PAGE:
Henryk Szeryng, w. Charles Reiner   (2-St Laurent Studio YSL T-1230)
Item# S0524
$42.90
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Product Description

Henryk Szeryng, w. Charles Reiner   (2-St Laurent Studio YSL T-1230)
S0524. HENRYK SZERYNG, w.CHARLES REINER (Pf.): Violin Sonata #2 in A, Op. 100 (Brahms); Sonata #1 in g for solo Violin (Bach); Romanian Folk Dances (Bartok); Violin Sonata in a, Op.13 (Paderewski); Encores by Halffter, de Sarasate, Novácek, Marroquin, de Falla & Brahms; CHARLES REINER: Sonata #1 in g for solo Violin (Bach). (Canada) 2-St Laurent Studio YSL T-1230, Live Performance, 26 Feb., 1984, Roy Thompson Hall, Toronto. Transfers by Yves St Laurent.

CRITIC REVIEWS:

"Henryk Szeryng, one of the more elegant representatives of a now fading school of Romantic violin playing, was known for the purity of his playing - exact intonation, well-organized phrasing and a broad, sweet, vibrato-filled tone that nevertheless did not sound oppressive. In the Romantic tradition Mr. Szeryng applied his long, lyrical style to Mozart, Bach and Vivaldi as well as to Brahms and Tchaikovsky. The various schools of interpretation, in other words, were filtered through the single 19th-century Central European tradition that was his heritage. Among his teachers were Carl Flesch in Berlin and Jacques Thibaud and Nadia Boulanger in Paris.

Mr. Szeryng began his concert career in 1933 and spent World War II as liaison officer to the exiled Polish Premier. His musical life continued its close contact with politics and diplomacy when the Mexican Government invited him in 1943 to teach at the National University in Mexico City. He became a Mexican citizen and later traveled on a diplomatic passport as the country's Culture and Good Will Ambassador. After 10 relatively quiet years of teaching and occasional concerts, Mr. Szeryng met Arthur Rubinstein after a recital in Mexico City. With the help of his fellow pianist and Polish compatriot, Mr. Szerying developed an international career that was still flourishing at his death. While retaining his home and teaching responsibilities in Mexico City, he also kept apartments in Paris and Monte Carlo.

Mr. Szeryng also became a busy recording artist, with a discography of about 250 works. Mr. Szeryng's tastes ran to the standard literature. He was especially fond of Paganini, yet 20th-century composers like Carlos Chavez, Benjamin Lees and Michael Ponce wrote music for him. Mr. Szeryng also liked to play music by the contemporary Polish composer Karol Szymanowski. He exercised his diplomatic responsibilities in part by championing the music of Mexican composers, and he expressed his belief in the humanistic powers of music as an adviser to Unesco. He was also said to donate large portions of his income to charities. From Mr. Szeryng's collection of violins, 12 have been given away since 1975 - one, a Stradivarius presented to the city of Jerusalem, another a gift to the young violinist Shlomo Mintz. Mr. Szeryng retained for himself the 1743 Guarnerius named 'Le Duc'."

- Bernard Holland, THE NEW YORK TIMES, 4 March, 1988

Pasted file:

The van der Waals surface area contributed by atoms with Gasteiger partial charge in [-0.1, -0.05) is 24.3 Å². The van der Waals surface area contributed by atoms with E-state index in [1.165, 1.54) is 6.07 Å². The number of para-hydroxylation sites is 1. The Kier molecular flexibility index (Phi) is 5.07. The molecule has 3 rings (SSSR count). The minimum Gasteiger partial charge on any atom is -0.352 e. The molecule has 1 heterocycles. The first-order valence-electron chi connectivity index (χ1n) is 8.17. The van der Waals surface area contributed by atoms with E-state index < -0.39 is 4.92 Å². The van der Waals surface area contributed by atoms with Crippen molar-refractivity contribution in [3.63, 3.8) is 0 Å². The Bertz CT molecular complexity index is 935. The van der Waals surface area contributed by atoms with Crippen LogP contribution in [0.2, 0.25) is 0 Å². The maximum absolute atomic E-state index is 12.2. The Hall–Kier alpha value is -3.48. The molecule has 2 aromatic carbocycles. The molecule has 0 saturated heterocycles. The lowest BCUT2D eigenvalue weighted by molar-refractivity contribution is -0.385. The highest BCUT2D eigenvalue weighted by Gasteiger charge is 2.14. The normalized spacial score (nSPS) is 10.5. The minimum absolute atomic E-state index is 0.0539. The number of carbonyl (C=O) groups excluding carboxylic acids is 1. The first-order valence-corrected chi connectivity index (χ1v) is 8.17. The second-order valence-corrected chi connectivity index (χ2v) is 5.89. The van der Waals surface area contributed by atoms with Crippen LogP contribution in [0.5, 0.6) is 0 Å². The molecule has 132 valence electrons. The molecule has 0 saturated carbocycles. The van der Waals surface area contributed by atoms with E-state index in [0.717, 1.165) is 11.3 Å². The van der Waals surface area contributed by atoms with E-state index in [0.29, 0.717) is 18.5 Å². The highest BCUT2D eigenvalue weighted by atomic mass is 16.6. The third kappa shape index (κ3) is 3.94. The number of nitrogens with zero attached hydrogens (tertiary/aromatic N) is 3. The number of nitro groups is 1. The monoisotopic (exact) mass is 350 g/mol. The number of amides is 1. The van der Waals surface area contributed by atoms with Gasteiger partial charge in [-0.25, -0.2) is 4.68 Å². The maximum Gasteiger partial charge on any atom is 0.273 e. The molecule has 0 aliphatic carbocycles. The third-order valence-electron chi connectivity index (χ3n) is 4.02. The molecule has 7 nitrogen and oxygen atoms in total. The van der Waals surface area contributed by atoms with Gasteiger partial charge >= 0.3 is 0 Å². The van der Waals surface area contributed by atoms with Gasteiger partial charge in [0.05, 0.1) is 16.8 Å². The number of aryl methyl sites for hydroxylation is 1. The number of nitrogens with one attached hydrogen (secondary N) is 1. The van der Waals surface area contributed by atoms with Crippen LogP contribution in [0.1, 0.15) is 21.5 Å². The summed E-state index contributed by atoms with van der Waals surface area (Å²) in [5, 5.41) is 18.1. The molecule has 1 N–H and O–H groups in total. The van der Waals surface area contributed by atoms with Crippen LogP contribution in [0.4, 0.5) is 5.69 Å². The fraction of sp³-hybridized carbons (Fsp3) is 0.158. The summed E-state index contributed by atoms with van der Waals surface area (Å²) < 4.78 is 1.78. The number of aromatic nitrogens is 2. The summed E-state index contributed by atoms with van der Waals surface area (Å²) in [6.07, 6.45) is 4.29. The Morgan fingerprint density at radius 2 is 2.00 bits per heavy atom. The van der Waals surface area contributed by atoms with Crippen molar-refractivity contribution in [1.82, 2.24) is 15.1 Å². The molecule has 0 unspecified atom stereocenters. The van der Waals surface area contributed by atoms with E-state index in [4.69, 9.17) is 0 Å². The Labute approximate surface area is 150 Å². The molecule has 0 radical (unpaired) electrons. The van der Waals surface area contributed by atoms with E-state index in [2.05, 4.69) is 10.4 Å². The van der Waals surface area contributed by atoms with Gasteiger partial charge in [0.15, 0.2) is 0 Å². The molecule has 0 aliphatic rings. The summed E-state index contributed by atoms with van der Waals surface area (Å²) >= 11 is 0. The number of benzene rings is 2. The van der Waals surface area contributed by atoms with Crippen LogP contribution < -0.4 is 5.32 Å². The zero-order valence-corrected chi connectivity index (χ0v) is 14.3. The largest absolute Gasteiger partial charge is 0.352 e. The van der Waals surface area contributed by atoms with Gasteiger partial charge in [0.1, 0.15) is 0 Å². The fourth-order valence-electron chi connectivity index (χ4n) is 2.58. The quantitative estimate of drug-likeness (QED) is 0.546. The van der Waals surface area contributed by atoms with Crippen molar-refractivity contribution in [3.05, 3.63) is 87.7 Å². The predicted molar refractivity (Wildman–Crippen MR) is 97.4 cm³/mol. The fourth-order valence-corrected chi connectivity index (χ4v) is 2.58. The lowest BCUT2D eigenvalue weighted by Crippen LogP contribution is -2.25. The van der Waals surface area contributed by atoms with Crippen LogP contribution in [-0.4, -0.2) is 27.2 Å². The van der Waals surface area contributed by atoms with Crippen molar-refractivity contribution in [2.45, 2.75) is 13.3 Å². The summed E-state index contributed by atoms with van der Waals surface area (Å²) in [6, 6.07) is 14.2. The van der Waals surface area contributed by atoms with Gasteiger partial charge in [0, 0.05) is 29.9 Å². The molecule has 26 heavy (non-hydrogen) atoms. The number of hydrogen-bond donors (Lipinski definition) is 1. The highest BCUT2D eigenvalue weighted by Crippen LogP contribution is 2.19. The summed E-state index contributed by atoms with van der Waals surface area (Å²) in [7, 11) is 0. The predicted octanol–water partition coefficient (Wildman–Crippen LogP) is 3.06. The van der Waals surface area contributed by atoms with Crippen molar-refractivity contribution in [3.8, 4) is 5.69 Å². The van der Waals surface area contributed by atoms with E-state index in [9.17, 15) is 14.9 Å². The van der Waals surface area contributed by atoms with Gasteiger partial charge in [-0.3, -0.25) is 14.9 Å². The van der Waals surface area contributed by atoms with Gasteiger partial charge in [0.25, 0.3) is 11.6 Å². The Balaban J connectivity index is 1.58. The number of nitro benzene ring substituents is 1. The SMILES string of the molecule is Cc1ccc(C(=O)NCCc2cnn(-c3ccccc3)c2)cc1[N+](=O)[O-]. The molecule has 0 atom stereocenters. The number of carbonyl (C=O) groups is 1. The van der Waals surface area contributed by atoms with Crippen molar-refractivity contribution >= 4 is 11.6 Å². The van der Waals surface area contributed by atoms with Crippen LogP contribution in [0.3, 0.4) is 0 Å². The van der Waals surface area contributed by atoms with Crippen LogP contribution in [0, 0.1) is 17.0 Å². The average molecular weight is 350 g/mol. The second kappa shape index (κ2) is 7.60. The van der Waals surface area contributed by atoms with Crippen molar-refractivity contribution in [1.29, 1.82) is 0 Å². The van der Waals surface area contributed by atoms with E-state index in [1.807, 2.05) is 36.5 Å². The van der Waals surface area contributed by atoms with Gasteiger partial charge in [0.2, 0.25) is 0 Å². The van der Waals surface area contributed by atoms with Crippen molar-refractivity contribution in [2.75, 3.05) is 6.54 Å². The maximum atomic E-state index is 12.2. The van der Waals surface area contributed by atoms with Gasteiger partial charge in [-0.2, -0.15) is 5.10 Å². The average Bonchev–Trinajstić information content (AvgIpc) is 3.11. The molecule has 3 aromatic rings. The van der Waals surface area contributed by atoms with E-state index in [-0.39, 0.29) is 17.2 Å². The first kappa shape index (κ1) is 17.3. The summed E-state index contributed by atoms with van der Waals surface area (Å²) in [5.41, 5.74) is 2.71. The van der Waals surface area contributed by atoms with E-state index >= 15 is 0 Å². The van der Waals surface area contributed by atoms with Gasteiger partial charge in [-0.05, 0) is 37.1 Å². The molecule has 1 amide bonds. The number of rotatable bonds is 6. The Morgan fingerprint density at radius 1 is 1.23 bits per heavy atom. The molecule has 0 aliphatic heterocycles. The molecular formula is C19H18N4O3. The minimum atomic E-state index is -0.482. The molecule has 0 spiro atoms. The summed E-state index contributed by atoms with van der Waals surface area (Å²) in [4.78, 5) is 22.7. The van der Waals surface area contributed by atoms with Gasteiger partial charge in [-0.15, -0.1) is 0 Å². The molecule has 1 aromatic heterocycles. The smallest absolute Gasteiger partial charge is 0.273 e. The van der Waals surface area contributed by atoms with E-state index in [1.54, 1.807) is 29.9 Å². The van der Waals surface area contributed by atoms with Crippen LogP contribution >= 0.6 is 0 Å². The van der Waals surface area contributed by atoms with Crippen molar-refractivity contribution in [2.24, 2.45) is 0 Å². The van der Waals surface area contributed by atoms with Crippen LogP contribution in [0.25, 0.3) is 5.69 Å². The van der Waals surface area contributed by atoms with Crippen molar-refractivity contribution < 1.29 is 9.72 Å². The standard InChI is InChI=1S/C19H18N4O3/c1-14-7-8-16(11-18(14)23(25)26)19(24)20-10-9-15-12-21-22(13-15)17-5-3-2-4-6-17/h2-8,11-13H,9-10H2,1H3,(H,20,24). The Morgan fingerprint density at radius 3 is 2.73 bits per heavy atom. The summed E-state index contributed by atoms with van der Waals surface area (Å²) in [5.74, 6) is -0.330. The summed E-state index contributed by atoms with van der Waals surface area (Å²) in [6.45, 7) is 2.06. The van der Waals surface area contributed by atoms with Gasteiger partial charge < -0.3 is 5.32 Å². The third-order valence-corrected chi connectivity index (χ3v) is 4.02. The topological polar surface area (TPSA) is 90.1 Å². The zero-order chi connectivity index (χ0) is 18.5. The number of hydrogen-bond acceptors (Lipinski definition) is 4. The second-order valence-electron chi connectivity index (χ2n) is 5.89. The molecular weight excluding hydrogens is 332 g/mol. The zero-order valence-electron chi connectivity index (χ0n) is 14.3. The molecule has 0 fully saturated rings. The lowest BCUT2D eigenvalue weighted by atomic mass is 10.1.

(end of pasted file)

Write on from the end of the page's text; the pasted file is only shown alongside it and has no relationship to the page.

“In violin recitals of yore, a pianist could usually be described somewhere in the background, plunking unobtrusively away, foot on the soft pedal, while the fiddler dominated the program like a Nero in tails. That school of violin playing is not so prevalent today, and it was the newer style that held the stage yesterday afternoon at Hunter College Assembly Hall, where Henryk Szeryng and Charles Reiner played a program that was a model of shared responsibility and shared glory.”

- Donal Henahan, THE NEW YORK TIMES, 6 Dec., 1971





“At a young age, Charles Reiner was soloist with the Budapest Philharmonic Orchestra. After his release from a concentration camp in Austria, Reiner attended the Franz Liszt Academy in Budapest, and in 1947 received a concert diploma. His teachers were Arpad Hanak, Arnold Szekely, and Bela Böszörmenyi-Nagy. He won the 1948 International Competition for Musical Performers in Geneva and in 1949 was awarded first prize for virtuosity by the Geneva Conservatory, where he had studied with Dinu Lipatti and Louis Hiltbrandt. After performing in various European centres, he won first prize (1950) in a United-Nations-sponsored competition of the International Refugees Organization.

Reiner moved to Montréal in 1951 and that year made his solo recital debut 27 Nov. at the Ritz-Carlton Hotel, followed by around 40 concerts for Jeunesses Musicales of Canada. In an impressive career as accompanist he has performed with Henryk Szeryng, Igor Oistrakh, Ruggiero Ricci, Hyman Bress, Antonio Janigro, Arthur LeBlanc, Jean-Pierre Rampal, Richard Verreau, Maureen Forrester, and others. A favourite accompanist of Szeryng over the years, Reiner recorded with him many times, toured South Africa and elsewhere, and played at Carnegie Hall.

Reiner also gave solo recitals in North America, Europe, and South Africa, and appeared innumerable times on radio and TV. He was a founding member of the Canadian Piano Quartet, and of Musica Camerata Montréal in 1971. In 1985 he was invited by the Shanghai Conservatory to teach the complete Beethoven and Brahms sonatas for violin and piano, which he performed with 14 Chinese violinists in five recitals.”

- THE CANADIAN ENCYCOPEDIA